I'm fortunate in that I'm financially stable and independent. But before you scoff or judge, know that this was due in large part to a savings account padded by the tragic, untimely death of my father. I'm telling you this because I know that most young women cannot afford the $12,000 required for egg freezing, which is not yet covered by insurance. Most 28-year-old women are still paying off student loans. I desperately wish that the relatively new technology of oocyte cryopreservation would become more affordable and accessible because the decision to delay motherhood has given me more peace of mind than any choice I've ever made.

I guess you could say I'm unlucky in love, but the truth is that I have attachment and intimacy issues stemming from an enmeshed family and a dysfunctional childhood. In layman's terms, I make bad choices. I've dated men who my psychiatrist likes to call "chronically unavailable," because they are wrong for women in one crucial way or another.

First, there was my graduate school professor who I dated on and off for a year, one of those 47-year-old never-been-married, brilliant, charming, articulate types who has undiagnosed Asperger's and drives a sports car. Then, there was the Hollywood producer type, the divorced new age guru who meditated and didn't care about material things except for his Ferrari (which he polished daily), who already had kids my age and wasn't interested in settling down.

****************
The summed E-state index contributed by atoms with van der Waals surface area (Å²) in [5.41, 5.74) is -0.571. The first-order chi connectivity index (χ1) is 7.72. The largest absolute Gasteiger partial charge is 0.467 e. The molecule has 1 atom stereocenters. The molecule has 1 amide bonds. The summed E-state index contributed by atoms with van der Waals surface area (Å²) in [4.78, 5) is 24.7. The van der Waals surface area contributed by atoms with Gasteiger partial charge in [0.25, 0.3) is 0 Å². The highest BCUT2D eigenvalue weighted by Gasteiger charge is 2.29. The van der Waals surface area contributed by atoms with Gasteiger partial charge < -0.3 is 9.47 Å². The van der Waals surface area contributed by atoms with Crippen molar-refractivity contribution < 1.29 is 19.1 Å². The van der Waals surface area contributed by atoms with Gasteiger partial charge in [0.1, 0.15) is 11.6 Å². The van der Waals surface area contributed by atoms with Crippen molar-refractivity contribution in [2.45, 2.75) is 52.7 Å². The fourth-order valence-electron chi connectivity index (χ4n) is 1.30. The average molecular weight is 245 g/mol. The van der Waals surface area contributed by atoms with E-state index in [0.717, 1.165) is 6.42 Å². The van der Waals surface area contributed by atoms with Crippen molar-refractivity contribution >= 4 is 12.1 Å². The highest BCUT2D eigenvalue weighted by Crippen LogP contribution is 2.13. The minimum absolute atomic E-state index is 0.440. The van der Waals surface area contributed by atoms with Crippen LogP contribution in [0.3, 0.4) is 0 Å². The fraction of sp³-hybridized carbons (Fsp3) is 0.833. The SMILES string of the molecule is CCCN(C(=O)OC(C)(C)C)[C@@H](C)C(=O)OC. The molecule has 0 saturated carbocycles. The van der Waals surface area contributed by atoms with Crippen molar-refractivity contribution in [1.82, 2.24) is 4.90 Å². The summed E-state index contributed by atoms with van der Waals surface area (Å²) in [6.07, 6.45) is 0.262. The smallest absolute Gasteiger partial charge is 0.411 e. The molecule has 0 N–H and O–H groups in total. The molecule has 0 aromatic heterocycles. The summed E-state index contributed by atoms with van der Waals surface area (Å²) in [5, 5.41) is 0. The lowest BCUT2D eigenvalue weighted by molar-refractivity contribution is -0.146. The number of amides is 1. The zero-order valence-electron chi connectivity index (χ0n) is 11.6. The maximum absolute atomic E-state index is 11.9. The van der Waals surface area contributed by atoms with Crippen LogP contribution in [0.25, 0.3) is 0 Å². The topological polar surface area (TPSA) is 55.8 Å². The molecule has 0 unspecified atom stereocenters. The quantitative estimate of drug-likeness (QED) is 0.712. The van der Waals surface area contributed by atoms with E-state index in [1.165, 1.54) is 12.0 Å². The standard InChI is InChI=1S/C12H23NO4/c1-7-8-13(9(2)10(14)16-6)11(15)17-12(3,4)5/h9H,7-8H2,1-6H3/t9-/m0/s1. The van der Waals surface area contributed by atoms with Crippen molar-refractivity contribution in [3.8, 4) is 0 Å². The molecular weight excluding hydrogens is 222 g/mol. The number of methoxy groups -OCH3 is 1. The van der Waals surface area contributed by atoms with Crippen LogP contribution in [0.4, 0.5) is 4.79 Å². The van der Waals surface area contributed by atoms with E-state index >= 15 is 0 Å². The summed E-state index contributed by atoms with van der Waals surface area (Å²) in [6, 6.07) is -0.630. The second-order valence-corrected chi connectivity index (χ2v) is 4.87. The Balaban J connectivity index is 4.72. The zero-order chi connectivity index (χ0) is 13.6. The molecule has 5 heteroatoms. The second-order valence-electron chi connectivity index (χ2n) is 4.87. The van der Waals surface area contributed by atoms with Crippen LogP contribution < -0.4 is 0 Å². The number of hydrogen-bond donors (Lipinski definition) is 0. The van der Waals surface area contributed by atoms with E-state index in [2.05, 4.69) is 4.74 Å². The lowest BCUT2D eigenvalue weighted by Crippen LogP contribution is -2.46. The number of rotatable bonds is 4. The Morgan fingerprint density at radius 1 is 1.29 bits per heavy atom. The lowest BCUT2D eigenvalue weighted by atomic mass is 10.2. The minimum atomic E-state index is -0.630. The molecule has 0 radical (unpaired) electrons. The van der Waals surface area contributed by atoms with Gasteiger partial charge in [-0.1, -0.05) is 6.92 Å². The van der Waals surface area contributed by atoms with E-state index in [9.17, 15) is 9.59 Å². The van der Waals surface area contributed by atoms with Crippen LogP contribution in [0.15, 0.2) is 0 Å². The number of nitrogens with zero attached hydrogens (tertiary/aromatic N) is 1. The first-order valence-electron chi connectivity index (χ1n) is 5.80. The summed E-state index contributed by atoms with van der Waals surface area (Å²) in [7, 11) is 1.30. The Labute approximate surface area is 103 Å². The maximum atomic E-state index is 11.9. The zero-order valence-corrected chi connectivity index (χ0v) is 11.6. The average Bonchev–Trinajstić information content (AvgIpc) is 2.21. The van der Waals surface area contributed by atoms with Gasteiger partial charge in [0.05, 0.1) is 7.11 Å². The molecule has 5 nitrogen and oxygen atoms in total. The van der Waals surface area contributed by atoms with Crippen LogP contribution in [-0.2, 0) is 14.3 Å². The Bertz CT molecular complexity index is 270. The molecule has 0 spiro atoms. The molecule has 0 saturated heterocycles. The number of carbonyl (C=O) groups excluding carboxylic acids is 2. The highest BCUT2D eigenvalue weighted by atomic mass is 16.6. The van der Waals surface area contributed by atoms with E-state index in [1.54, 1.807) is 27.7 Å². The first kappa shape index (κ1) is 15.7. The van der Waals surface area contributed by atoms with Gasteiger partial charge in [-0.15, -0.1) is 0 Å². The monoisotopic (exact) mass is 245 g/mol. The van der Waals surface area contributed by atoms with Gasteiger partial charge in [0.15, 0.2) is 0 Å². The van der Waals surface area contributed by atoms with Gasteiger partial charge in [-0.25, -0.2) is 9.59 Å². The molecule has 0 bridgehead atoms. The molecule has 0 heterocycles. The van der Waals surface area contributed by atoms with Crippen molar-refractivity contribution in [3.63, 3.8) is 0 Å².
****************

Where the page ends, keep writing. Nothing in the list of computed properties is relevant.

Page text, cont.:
And, just when I thought I was done making bad choices, I met the guy I could have sworn was "the one," a perfect, neurotic blend of my parents: a funny, smart, irreverent, and charming accountant by day, Kung Fu instructor by night. I wanted to buy the house and have the kids until I discovered he was a sexual anorexic/bulimic (repelled by sex and intimacy and avoided it for years at a time then "binged" by feasting on women like me who have trouble saying no to nebbishy men with chiseled abs and mommy issues ). He really liked me but felt "entitled" to date model-actresses instead. He became a close friend who I'll always secretly (or blatantly) be in love with for all the wrong reasons.